With unemployment howling at 16 percent and the city general fund anemic, Manteca’s leaders are stepping up efforts to generate more jobs and tax revenue.
There strategy is based on a simple premise: People just want to have fun.
The Manteca City Council Tuesday is expected to commit $57,000 in redevelopment agency funds to pay Market & Feasibility Advisors to draft a family entertainment zone market feasibility study and market plan. It will cover 150 acres of city-owned property on the western end of Daniels Street beyond Costco and Big League Dreams.
The linchpin of the strategy is the Great Wolf Resort. McWhinney Development and their operating partner Great Wolf Resorts are continuing to negotiate with city staff to locate a 400 to 600 room hotel, indoor water park, and convention center immediately west of Costco along the 120 Bypass.
Manteca - with the Great Wolf Resort deal alone - is in the hunt for between $5 million and $7 million annually in additional general fund money plus 500 permanent public sector jobs.
The general fund revenue would be generated by a special entertainment zone hotel room tax. The estimated annual city tax receipts is based on the revenue at other Great Wolf Resorts. It is the equivalent of a fifth of the city’s current general fund revenue of $26.3 million. If the resort were operating today, Manteca would be starting next fiscal year on July 1 with a $1 million to $3 million budget surplus instead of having to come up with ways to bridge a $4 million gap between spending and revenue.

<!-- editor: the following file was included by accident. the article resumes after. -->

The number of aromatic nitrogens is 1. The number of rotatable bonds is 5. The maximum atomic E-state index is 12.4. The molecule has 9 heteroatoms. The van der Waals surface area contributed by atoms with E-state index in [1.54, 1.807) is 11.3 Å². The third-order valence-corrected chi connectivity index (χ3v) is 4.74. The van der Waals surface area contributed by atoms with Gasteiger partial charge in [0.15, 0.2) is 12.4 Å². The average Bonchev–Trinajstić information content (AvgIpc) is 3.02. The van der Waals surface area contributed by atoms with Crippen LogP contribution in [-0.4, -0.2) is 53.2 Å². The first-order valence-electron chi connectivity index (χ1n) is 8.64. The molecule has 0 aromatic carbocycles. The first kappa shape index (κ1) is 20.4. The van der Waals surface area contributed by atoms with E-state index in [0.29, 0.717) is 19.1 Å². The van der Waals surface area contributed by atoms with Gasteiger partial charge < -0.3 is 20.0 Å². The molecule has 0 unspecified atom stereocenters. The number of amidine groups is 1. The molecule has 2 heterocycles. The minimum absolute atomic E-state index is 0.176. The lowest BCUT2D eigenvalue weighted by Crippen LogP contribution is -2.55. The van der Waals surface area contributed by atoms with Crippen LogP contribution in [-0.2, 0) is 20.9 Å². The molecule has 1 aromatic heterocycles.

Great Wolf, a publically-traded company, credits its ability to continue to grow in the weak economy and to outperform its competitors even in more robust times to exclusivity.
They are the only indoor water park firm that limits access to the water park to those who book rooms. Typically a one night stay of $300 for four people provides each of those individuals with two days of water park access. The only exceptions are during off-season periods - away from holidays, summer, and traditional vacation times - when the company provides deep discounts to fill the revenue gap by targeted marketing to “locals” much like large hotels in resort cities sell leftover rooms during off-peak seasons for deep discounts for last minute bookings.
The entertainment zone piggybacks on the successful Big League Dreams partnership the city entered into on the sports complex. It is exceeding optimistic projections in revenue and attendance despite opening at the start of the Great Recession. The facility is booked for at least one tournament a weekend year round.
City going after leisure dollars
BLC does it by tapping into the lucrative leisure time market of recreation pursuits for youth, adults, and families.
It is generally referred to as tourism but it is a misnomer as most think of camera toting, luggage laden travelers. Those who access such activities Manteca is targeting do so in relatively short distances of 100 miles or less and typically on weekends. The premise is they keep spending money on such activities involving their kids even in an economic slowdown - although perhaps to a lesser degree - than they do on full blown vacations.